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Japan study trip a sumo-sized learning experience

Vanessa Lam

6 September 2016: Students from the University of Canberra are readjusting to life in Australia after trading textbooks for passports during a recent study tour of Japan.

Twelve students studying sport-related degrees jumped at the opportunity to spend part of the winter term immersing themselves in Japan's rich sporting culture.

The trip, which was organised as part of the Cross Cultural Professional Practice unit, gave students the chance to visit some of the most well-known sites and facilities Japan has to offer.

Unit convener Andrew McKune said the study tour was a great way for students to gain a deeper understanding of the sports industry in a cross-cultural setting.

"This situated learning gives students the chance to participate in the social and professional community where personal and professional knowledge, confidence and competence can be enhanced," Dr McKune said.

"The students are challenged to make comparisons between the understanding and practices within their area of their discipline in a different cultural setting."

During the trip students visited sites which will be used in the lead up to the 2020 summer Olympics in Tokyo, including the Japan Institute of Sports Sciences and Medicine, Asian Games venues in Hiroshima and some of Japan's top sporting universities.

The itinerary wasn't all study-related, however, with students attending sumo wrestling matches and watching baseball – two of the most popular sports in Japan. Bachelor of Sport Studies (Honours) student Amy Nolan said there was a good balance between academic and cultural activities.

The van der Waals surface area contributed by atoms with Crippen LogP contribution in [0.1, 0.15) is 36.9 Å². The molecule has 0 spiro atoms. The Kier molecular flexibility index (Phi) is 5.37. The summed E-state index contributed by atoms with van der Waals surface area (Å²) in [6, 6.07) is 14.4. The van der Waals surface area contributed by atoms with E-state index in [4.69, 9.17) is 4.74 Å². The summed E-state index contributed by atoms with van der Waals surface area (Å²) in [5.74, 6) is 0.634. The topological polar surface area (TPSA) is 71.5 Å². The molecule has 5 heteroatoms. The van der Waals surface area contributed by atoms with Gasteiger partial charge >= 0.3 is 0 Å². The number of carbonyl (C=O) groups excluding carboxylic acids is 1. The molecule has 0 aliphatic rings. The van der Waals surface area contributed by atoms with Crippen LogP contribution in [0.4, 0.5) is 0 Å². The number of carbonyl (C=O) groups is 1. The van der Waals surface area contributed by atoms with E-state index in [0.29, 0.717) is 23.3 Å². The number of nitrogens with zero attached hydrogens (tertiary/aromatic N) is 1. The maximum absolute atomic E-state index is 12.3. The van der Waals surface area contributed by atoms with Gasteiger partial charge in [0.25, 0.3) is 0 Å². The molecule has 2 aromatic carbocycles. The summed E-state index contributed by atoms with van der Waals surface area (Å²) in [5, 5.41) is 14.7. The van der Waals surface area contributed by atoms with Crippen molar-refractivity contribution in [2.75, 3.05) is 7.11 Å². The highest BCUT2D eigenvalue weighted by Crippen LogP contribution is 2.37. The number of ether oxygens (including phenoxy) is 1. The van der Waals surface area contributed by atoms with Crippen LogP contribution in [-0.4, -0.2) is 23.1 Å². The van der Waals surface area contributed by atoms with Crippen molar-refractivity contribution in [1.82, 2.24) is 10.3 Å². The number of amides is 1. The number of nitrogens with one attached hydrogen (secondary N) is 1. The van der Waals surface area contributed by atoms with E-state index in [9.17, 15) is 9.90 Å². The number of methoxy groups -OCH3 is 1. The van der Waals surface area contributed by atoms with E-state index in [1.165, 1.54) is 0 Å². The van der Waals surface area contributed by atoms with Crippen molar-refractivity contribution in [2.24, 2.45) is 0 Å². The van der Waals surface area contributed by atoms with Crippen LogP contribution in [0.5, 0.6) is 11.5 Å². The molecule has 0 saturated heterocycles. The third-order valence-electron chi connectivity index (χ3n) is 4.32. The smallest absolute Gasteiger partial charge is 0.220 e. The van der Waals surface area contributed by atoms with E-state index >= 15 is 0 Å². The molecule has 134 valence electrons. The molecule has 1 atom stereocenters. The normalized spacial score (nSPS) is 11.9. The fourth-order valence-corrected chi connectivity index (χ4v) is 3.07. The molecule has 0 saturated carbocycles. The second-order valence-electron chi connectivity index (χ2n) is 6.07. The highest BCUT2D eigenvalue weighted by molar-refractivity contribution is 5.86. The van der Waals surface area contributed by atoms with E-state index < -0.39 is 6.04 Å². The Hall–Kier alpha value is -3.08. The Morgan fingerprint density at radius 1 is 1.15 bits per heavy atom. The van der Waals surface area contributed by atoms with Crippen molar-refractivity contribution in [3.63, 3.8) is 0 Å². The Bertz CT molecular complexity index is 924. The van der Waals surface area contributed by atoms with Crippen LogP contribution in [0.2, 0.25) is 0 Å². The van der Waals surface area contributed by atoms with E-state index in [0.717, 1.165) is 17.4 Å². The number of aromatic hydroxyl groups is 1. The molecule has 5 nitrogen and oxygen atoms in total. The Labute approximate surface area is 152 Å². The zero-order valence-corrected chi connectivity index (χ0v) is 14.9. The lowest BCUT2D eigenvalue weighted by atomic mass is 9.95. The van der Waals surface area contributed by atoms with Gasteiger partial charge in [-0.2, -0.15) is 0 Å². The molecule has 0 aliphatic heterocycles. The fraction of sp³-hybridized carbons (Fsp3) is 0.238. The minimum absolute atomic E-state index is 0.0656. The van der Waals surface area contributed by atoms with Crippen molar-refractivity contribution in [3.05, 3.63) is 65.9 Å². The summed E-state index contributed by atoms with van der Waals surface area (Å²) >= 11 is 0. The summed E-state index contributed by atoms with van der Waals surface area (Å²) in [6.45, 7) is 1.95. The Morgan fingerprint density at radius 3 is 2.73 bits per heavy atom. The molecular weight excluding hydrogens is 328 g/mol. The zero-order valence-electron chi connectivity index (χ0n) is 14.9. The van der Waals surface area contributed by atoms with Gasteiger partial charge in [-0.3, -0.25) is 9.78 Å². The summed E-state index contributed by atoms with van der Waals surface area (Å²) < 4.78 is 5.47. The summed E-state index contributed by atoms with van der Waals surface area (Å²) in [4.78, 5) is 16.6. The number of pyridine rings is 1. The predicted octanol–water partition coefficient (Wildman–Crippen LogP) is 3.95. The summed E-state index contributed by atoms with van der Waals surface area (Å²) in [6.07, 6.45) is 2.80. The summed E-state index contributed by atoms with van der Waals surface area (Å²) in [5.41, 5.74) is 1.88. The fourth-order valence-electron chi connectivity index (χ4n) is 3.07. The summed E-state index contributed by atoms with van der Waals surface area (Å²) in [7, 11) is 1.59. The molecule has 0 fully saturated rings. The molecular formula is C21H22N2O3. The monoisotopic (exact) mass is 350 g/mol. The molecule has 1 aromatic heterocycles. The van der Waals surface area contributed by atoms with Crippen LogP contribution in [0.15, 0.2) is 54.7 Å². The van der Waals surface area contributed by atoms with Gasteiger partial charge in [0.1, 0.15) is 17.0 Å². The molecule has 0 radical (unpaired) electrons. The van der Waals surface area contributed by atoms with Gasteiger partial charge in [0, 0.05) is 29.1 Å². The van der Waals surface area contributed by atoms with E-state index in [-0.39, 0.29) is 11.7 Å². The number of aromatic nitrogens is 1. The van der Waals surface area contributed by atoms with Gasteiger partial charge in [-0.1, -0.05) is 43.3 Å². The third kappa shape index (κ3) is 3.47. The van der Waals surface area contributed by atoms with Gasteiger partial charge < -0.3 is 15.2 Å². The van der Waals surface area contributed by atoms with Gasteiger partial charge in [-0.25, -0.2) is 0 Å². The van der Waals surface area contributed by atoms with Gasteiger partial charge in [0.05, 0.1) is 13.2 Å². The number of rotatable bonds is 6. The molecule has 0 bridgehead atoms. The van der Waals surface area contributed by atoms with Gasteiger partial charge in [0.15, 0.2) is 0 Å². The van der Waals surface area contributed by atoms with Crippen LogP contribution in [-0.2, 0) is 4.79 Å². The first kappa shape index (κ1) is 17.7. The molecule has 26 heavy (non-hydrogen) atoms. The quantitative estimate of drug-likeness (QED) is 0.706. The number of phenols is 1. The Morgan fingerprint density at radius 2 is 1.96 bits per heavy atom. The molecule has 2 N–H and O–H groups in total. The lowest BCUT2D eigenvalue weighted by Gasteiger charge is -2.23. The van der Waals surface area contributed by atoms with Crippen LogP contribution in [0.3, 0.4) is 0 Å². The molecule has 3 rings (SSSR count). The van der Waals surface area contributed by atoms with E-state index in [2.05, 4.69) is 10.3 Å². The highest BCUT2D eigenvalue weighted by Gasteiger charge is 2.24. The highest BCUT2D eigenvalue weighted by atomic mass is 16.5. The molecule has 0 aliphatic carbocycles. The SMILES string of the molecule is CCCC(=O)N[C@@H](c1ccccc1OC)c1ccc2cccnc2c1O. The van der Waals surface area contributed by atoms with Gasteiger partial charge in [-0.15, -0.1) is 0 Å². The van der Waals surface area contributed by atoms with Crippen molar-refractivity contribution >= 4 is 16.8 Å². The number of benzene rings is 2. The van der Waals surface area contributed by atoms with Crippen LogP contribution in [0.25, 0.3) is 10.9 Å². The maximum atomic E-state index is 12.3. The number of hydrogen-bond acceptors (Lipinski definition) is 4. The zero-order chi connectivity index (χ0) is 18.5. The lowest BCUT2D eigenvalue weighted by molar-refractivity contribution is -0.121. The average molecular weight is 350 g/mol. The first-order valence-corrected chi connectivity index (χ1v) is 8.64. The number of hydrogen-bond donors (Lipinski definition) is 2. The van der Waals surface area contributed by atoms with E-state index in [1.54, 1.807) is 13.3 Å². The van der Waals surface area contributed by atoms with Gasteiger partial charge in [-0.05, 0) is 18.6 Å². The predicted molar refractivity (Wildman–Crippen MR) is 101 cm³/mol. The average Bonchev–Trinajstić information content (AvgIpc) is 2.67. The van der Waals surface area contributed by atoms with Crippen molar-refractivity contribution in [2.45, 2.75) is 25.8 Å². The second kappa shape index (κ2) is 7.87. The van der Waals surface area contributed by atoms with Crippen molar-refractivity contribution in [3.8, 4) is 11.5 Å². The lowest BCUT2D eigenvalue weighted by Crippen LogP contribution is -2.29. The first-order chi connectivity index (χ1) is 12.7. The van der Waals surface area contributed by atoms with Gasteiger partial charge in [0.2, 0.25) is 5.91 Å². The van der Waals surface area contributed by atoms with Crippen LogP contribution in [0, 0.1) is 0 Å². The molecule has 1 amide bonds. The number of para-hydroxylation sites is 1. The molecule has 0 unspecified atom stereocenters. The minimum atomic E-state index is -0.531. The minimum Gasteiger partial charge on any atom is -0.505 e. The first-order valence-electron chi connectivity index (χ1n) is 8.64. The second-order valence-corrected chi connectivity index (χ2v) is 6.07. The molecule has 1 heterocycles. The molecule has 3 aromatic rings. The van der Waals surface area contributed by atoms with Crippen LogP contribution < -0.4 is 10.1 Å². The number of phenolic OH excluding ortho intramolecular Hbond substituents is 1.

"During the university visits we had lectures on Japanese sporting cultures including sport management, sport science, sport medicine and Japanese traditional sports," Ms Nolan said.

"The facilities available for the students at some campuses were phenomenal, from full size athletic tracks to large budo training halls."

Bachelor of Human Nutrition student Caitlin Miller said the trip helped her to understand the role that nutrition plays in sumo wrestling.

"It was my first time getting to see the sumo wrestlers train and I was so excited. It's so captivating to see their strength and flexibility," Ms Miller said.

"The nutrition for these guys was peculiar, as the diets are not formulated for the individual. The sumo wrestlers at Kindai University informed me that there was just one set diet for a sumo wrestler, and everyone who partook in sumo wrestling followed it."

The third year student added that it was great getting to see how the development of athletes varied between the universities in Japan.

"Teikyo University was considerably innovative," she said.

"They strongly supported their athletes academically, physically, socially and emotionally with a diverse team of professionals and facilities, while Tenri University was more traditional in their approach to developing their athletes.

"There was an expectation that athletes would dedicate every fibre of their being to their sport."

Ms Nolan, who spent a semester studying in America in 2014, said she couldn't pass up another opportunity to gain experience abroad while she was studying.

"I would definitely suggest to any student who has the opportunity to take an overseas trip as part of their degree to do so," she said.

"You'll not only get to travel, you will make new friends, gain contacts in your field that could help you get experience or a job.

"Whether it be a short term program like this or a semester exchange, you will grow as a person as you are put outside your comfort zone and will gain so many invaluable life skills."